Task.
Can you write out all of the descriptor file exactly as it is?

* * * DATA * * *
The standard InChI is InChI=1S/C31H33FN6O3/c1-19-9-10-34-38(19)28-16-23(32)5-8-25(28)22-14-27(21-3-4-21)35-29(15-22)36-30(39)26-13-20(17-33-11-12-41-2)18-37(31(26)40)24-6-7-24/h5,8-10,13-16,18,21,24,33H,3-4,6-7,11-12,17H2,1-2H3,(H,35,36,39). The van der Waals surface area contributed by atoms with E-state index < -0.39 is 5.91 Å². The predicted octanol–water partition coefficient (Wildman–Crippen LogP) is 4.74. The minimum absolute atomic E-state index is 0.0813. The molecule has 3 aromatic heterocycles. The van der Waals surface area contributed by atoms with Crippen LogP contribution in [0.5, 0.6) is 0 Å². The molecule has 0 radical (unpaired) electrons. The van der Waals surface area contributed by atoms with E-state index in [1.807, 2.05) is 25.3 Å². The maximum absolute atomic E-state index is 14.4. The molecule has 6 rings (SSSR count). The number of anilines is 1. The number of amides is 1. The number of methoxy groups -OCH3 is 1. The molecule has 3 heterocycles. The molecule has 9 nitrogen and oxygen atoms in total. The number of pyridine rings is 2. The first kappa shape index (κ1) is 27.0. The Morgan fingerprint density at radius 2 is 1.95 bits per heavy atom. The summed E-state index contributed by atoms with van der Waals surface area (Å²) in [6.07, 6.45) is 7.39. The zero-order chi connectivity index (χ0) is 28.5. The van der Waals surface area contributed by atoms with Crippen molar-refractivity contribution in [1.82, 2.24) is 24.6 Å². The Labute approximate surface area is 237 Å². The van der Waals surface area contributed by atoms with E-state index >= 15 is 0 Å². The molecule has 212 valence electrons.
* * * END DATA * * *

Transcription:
The standard InChI is InChI=1S/C31H33FN6O3/c1-19-9-10-34-38(19)28-16-23(32)5-8-25(28)22-14-27(21-3-4-21)35-29(15-22)36-30(39)26-13-20(17-33-11-12-41-2)18-37(31(26)40)24-6-7-24/h5,8-10,13-16,18,21,24,33H,3-4,6-7,11-12,17H2,1-2H3,(H,35,36,39). The van der Waals surface area contributed by atoms with E-state index < -0.39 is 5.91 Å². The predicted octanol–water partition coefficient (Wildman–Crippen LogP) is 4.74. The minimum absolute atomic E-state index is 0.0813. The molecule has 3 aromatic heterocycles. The van der Waals surface area contributed by atoms with Crippen LogP contribution in [0.5, 0.6) is 0 Å². The molecule has 0 radical (unpaired) electrons. The van der Waals surface area contributed by atoms with E-state index in [1.807, 2.05) is 25.3 Å². The maximum absolute atomic E-state index is 14.4. The molecule has 6 rings (SSSR count). The number of anilines is 1. The number of amides is 1. The number of methoxy groups -OCH3 is 1. The molecule has 3 heterocycles. The molecule has 9 nitrogen and oxygen atoms in total. The number of pyridine rings is 2. The first kappa shape index (κ1) is 27.0. The Morgan fingerprint density at radius 2 is 1.95 bits per heavy atom. The summed E-state index contributed by atoms with van der Waals surface area (Å²) in [6.07, 6.45) is 7.39. The zero-order chi connectivity index (χ0) is 28.5. The van der Waals surface area contributed by atoms with Crippen molar-refractivity contribution in [1.82, 2.24) is 24.6 Å². The Labute approximate surface area is 237 Å². The van der Waals surface area contributed by atoms with E-state index >= 15 is 0 Å². The molecule has 212 valence electrons.